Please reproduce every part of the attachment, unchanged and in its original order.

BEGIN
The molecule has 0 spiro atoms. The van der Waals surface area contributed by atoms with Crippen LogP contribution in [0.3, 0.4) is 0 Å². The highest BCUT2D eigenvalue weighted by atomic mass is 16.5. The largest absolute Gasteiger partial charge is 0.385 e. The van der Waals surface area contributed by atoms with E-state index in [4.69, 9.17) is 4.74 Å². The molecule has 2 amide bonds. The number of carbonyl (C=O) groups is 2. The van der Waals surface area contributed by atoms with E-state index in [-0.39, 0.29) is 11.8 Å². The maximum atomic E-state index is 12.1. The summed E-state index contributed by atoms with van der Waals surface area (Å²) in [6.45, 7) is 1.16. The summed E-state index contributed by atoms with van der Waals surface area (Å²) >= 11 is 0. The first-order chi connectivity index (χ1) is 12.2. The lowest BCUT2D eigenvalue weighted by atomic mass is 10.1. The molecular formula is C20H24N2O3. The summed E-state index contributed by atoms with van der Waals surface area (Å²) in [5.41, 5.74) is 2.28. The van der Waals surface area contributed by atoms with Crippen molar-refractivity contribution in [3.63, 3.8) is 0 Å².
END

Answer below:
The molecule has 0 spiro atoms. The van der Waals surface area contributed by atoms with Crippen LogP contribution in [0.3, 0.4) is 0 Å². The highest BCUT2D eigenvalue weighted by atomic mass is 16.5. The largest absolute Gasteiger partial charge is 0.385 e. The van der Waals surface area contributed by atoms with E-state index in [4.69, 9.17) is 4.74 Å². The molecule has 2 amide bonds. The number of carbonyl (C=O) groups is 2. The van der Waals surface area contributed by atoms with E-state index in [-0.39, 0.29) is 11.8 Å². The maximum atomic E-state index is 12.1. The summed E-state index contributed by atoms with van der Waals surface area (Å²) in [6.45, 7) is 1.16. The summed E-state index contributed by atoms with van der Waals surface area (Å²) >= 11 is 0. The first-order chi connectivity index (χ1) is 12.2. The lowest BCUT2D eigenvalue weighted by atomic mass is 10.1. The molecular formula is C20H24N2O3. The summed E-state index contributed by atoms with van der Waals surface area (Å²) in [5.41, 5.74) is 2.28. The van der Waals surface area contributed by atoms with Crippen molar-refractivity contribution in [3.63, 3.8) is 0 Å².